Sybase. Sybase was once a leader with what is now called Adaptive Server Enterprise, and continues to muddle through as nontrivial also-ran. Meanwhile, Adaptive Server Anywhere is the leader in its niche. Like Informix, however, Sybase walked away from what had been a strength, which is the laptop/desktop/office OEM market, really focusing on the pervasive computing/nontraditional computer market at the expense of what was once a strong business position (e.g., as the initial big platform for Siebel’s original Sales Force Automation products).

Oracle itself. The acquisition of RDB from Digital was a major success for Oracle, in that the technology really helped the main Oracle product while the legacy RDB business tootled along to pay for itself. I think the smaller TimesTen will be a big success as well.

I think Software AG is doing OK with a multi-DBMS strategy too, but I’m a bit foggy on the details. Progress has a few very impressive references and not much else from its recent DBMS-like product acquisitions, but I’m cautiously optimistic there. That leaves Microsoft pretty much as the only single-DBMS vendor around, and I’m sure there are folks in Redmond who, because of Analysis Services or Access or something, would even dispute that.

If Oracle pursues some kind of parallel product line open source DBMS strategy, there’s every reason to think they can pull it with only moderate conflict and anti-synergy. At least, that’s what industry history seems to suggest.

And I have some thoughts as to why this is true. In no particular order, they are:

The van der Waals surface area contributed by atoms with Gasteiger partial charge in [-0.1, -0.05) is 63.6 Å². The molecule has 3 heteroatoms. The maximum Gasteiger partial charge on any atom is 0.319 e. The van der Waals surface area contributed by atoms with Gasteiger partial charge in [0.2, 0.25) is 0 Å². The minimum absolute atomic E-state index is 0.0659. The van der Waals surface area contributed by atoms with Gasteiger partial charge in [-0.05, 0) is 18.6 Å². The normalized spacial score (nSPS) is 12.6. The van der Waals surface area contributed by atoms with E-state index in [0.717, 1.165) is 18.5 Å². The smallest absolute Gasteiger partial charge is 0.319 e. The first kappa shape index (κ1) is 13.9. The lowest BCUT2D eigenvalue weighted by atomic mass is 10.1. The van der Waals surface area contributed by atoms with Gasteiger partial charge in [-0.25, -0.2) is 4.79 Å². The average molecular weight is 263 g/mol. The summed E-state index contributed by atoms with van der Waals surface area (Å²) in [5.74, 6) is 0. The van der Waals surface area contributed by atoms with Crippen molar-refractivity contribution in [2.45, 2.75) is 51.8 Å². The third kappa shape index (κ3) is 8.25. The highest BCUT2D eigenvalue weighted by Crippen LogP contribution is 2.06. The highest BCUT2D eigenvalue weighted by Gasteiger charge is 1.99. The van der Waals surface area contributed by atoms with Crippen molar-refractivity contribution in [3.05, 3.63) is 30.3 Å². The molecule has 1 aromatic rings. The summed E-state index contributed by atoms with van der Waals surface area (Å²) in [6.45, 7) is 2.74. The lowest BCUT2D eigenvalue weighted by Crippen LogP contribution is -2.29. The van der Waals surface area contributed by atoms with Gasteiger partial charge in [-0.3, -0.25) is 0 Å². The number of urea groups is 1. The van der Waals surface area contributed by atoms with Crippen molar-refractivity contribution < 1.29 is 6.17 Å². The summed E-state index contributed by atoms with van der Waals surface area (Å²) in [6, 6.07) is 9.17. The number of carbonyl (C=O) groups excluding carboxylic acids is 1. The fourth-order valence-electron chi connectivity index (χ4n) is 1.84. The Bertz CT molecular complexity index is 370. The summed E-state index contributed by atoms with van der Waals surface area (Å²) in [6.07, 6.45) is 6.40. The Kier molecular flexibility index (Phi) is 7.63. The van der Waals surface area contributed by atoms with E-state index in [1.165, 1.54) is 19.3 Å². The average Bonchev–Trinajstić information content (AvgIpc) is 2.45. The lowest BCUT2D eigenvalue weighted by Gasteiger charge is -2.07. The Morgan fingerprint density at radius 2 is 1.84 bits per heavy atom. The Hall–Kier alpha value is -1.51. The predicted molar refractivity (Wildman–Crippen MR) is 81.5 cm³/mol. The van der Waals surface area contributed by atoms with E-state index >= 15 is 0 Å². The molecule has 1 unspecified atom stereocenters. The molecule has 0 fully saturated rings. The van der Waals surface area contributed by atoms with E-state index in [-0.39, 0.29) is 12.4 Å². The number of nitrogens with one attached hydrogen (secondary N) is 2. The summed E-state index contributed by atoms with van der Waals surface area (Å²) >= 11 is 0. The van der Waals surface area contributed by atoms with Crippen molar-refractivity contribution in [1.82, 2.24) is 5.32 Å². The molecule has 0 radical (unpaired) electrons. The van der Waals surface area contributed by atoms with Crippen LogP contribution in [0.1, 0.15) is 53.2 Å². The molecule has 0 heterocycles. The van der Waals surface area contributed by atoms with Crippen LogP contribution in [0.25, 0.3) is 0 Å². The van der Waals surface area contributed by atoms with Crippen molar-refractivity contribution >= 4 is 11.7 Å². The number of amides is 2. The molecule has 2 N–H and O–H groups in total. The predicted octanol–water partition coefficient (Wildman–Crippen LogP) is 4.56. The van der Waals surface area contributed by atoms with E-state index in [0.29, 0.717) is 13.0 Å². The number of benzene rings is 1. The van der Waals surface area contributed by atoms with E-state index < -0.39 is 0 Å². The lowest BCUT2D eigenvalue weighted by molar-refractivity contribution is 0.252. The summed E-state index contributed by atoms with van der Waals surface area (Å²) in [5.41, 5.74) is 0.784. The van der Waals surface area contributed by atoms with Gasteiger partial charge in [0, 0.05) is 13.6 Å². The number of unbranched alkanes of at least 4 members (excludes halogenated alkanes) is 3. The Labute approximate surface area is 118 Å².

1. Developing DBMS is a hard skill – and one that’s transferable from project to project.
2. The same goes for a grab-bag of specific experience, tricks, algorithms, and so on.
3. Positioning of multiple DBMS products need not be in serious conflict. (Actually, companies do tend to screw that up a lot, which is why almost all the successes I outlined above are only partial. Maybe I’d better save a detailed discussion of that point for future postings.)

February 16, 2006

MySQL vs. the big guys

Marten Mickos, CEO of MySQL, is a quotable man this week. Oracle saw to that by acquiring Sleepycat, on the heels of its prior acquisition of Innobase. Basically, his message is rah-rah open source, he really truly can compete with Oracle on functionality, but of course as a practical matter Oracle probably is locking in its application customers to its DBMS, including customers from the Siebel and Peoplesoft acquisitions. That makes sense. It’s consistent with what I’ve been hearing from SAP. I now think that the quotes elsewhere suggesting he wasn’t serious about powering ERP software at all were misunderstandings. He just recognizes that the ERP software MySQL will power will largely be SAP’s.

As I’ve previously noted, the expectation is that MySQL will wind up getting share in SAP’s customer base. At least, the expectation is that their technology will be good enough to do so. The business reasons for SAP to favor this outcome are of course pretty obvious. Almost the only remaining question is whether SAP will back MySQL with great force, or whether it will divide its love between MySQL and its own inhouse DBMS product MaxDB.

November 21, 2005

Oracle’s perennial confusion about analytic technology

Oracle is badly confused about analytic technology, and indeed long has been. It would be tough for me to coherently explain why without being, well, confusing. So I’ll just list a series of data points, which hopefully should suffice to illustrate the point.

That’s even before getting to Oracle’s problems in data warehousing itself, where it can’t beat Teradata and DB2/mainframe at the very high end, and low-cost options like Netezza are a looming threat as well.

What’s particularly ironic is that some of Oracle’s core marketing pitches have a lot to do with analytics. The whole integrated stack story? Doesn’t make much sense when you’re only talking OLTP; only with analytics in the picture is it coherent. The whole scalability story? A few huge websites and the like aside, that’s mainly about data warehousing now.

Obviously, Oracle has the potential to be a titan in analytics. But it doesn’t have its act at all together yet.